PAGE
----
A few years back, I ruminated about a radio ad that trumpeted the claim, “You’re not fat… you’re bloated.” Aside from metabolism and genetic causes, it suggested that we’ve been blaming those expansive paunches on things like overeating, poor dietary choices and lack of exercise. Too many of us had apparently been blaming ourselves, but, as it turns out, it’s not our fault and there’s a magic pill or supplement that will deliver a flat stomach in a fraction of the time it took you to construct that oversized belly. In the latest not-my-fault-I’m-fat breakthrough, we now have drugs meant for diabetics that allow us to shed pounds without so much as a sit-up or having to choose between a side of fries or a salad.
The downside, like many quick fixes for a complex condition, was that it was another excuse to justify unhealthy lifestyles and disregard diet and exercise as options for weight loss and improved fitness.
According to the aforementioned theory, which was short-lived as a fad, there is undigested fat just “laying” there in your stomach— described quite crudely as sludge— that was making people appear fat when they were merely bloated. Of course, there was a supplement to counteract this bloating and deflate big bellies into terrific torsos. That was a few years back and part of a growing movement known as body positivity, which was touted as bolstering self-esteem among the overweight majority, reducing body shame and, therefore, helping us embrace and love our bodies as they are. It was seen as improving the mental health of millions and bestowing upon them a sense of empowerment that was most notable among the healthy and physically fit.
On the other hand, an effort to convince people that they can blame being overweight, even obese, on bloating verged on ludicrous. Stomach sludge couldn’t be the cause of ballooning thighs, hips and other parts of the body. Part of the psychology in convincing people that obesity can be “cured” without months, years, even a lifetime of diet and exercise is to assure them that it isn’t their fault. Again, there are some of us who gain weight when other don’t on essentially the same diet and activity level. That is a metabolic issue and a whole other science.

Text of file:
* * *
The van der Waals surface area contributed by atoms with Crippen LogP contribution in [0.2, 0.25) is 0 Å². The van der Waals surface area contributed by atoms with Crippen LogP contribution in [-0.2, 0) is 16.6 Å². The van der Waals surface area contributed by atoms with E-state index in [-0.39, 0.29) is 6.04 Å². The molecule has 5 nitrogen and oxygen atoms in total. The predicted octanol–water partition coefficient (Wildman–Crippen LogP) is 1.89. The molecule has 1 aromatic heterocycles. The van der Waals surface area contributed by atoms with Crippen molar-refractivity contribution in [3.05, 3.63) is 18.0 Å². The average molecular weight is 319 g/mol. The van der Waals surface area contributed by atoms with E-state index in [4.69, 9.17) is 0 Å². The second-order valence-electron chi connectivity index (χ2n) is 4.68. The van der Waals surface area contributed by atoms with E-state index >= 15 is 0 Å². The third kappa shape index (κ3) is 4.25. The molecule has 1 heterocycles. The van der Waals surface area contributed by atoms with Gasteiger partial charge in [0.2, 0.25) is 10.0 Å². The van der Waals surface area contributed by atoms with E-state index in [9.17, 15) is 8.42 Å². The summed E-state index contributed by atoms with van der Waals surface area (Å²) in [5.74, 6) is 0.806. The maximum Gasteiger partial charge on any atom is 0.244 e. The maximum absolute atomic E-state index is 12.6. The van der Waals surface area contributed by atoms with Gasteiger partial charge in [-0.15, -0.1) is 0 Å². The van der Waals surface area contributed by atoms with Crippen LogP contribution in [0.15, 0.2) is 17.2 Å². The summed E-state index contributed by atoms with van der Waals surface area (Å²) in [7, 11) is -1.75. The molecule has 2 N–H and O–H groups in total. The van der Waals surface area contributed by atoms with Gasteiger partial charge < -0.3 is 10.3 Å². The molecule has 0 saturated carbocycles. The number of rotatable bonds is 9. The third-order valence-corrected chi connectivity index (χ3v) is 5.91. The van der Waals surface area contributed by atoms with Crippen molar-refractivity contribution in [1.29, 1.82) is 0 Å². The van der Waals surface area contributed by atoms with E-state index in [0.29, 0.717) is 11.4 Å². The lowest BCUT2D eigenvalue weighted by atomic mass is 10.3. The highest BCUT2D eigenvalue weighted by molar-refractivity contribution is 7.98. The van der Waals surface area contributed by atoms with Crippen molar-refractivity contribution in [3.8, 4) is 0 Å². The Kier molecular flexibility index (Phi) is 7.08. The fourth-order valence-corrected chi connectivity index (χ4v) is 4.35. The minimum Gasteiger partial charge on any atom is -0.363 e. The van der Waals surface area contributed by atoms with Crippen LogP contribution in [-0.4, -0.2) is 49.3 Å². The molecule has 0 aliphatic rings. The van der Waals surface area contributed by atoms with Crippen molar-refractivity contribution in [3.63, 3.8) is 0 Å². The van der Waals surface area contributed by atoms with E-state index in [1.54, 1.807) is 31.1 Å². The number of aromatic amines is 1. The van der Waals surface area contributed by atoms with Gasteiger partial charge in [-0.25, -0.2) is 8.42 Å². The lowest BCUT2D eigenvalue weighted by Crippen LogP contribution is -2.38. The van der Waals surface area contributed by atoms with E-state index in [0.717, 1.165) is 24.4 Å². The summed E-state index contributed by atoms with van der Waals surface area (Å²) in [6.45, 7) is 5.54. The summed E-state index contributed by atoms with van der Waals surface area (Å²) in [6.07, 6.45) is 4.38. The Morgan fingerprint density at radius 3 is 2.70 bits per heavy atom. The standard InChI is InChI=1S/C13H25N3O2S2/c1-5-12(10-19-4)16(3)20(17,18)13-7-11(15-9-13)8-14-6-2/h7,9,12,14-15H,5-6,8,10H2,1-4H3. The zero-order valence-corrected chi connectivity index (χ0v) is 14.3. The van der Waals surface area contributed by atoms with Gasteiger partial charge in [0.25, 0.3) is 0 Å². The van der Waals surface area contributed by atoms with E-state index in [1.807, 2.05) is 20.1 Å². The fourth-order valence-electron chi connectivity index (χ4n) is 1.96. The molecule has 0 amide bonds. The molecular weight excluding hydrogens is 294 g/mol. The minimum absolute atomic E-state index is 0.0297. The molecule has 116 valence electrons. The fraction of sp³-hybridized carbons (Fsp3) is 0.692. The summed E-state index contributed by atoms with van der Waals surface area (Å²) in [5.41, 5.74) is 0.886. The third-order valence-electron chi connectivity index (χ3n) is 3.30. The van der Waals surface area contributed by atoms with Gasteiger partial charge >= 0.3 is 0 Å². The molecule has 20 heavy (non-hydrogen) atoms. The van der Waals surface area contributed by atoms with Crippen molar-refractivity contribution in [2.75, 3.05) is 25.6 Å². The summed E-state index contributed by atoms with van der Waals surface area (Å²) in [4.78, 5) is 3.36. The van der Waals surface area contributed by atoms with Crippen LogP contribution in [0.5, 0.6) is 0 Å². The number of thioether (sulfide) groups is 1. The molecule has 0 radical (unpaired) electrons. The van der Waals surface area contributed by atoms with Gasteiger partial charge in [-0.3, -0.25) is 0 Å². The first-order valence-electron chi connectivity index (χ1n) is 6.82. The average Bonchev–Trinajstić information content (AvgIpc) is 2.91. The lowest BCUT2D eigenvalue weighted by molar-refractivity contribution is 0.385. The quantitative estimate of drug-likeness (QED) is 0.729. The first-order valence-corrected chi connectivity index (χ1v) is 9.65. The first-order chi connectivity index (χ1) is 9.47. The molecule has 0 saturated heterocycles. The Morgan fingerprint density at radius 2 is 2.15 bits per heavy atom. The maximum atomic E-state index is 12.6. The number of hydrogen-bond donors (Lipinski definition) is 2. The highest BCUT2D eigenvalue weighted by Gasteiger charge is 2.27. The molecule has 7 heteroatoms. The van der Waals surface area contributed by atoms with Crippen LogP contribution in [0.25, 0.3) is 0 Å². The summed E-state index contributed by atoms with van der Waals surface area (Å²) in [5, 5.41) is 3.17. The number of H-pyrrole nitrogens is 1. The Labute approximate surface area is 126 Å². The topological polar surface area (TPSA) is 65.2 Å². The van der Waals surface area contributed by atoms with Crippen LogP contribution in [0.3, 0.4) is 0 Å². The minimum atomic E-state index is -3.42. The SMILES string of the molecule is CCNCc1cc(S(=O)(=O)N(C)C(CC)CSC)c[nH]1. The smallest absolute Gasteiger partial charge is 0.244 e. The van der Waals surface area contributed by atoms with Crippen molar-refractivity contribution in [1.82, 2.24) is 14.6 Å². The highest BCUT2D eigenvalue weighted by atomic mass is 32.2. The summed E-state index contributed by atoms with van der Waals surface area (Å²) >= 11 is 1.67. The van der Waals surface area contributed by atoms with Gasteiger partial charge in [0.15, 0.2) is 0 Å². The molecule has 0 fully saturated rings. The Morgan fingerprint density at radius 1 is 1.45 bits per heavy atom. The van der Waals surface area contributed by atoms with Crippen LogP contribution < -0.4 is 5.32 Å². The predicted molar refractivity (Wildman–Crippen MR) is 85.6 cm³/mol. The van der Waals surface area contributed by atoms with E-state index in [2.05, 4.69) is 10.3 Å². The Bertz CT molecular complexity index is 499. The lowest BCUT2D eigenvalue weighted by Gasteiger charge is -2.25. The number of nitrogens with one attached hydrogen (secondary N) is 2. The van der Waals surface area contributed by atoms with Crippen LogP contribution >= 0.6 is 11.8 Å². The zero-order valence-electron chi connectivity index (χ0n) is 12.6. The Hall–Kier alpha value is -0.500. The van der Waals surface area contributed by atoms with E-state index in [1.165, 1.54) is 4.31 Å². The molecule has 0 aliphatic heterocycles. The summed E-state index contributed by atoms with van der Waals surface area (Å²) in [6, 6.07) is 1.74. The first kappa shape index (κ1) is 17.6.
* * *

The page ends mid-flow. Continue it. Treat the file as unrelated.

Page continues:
However, losing weight in a healthy manner does require self-discipline, whether we want to admit it or not. It’s not fair, of course, that some of us gain weight much more readily than others and, worse yet, that it is so much harder to take off those extra pounds.
As we approach the end of 2023, looking forward to a new year and a fresh start, we’re seeing the annual advertising assault by manufacturers of fitness equipment, gyms and marketers of magic bullet supplements and diets. What better time of the year to appeal to a desperate and substantial population?
This year, many of the overweight and obese — about two-thirds of U.S. adult Americans, according to Harvard University’s Chan School of Health— are looking at new savior: Type 2 Diabetes drugs. The surge of non-diabetics who have been prescribed Type-2 diabetes drugs has been so recent and sudden that there are reports of diagnosed diabetics unable prescriptions refilled due to demand. That means that physicians are granting requests from patients not diagnosed with diabetes for some of these prescribed drugs. It can be justified for one specific reason: being overweight, especially obese, is unhealthy and could lead to heart disease, arthritis and, yes, diabetes.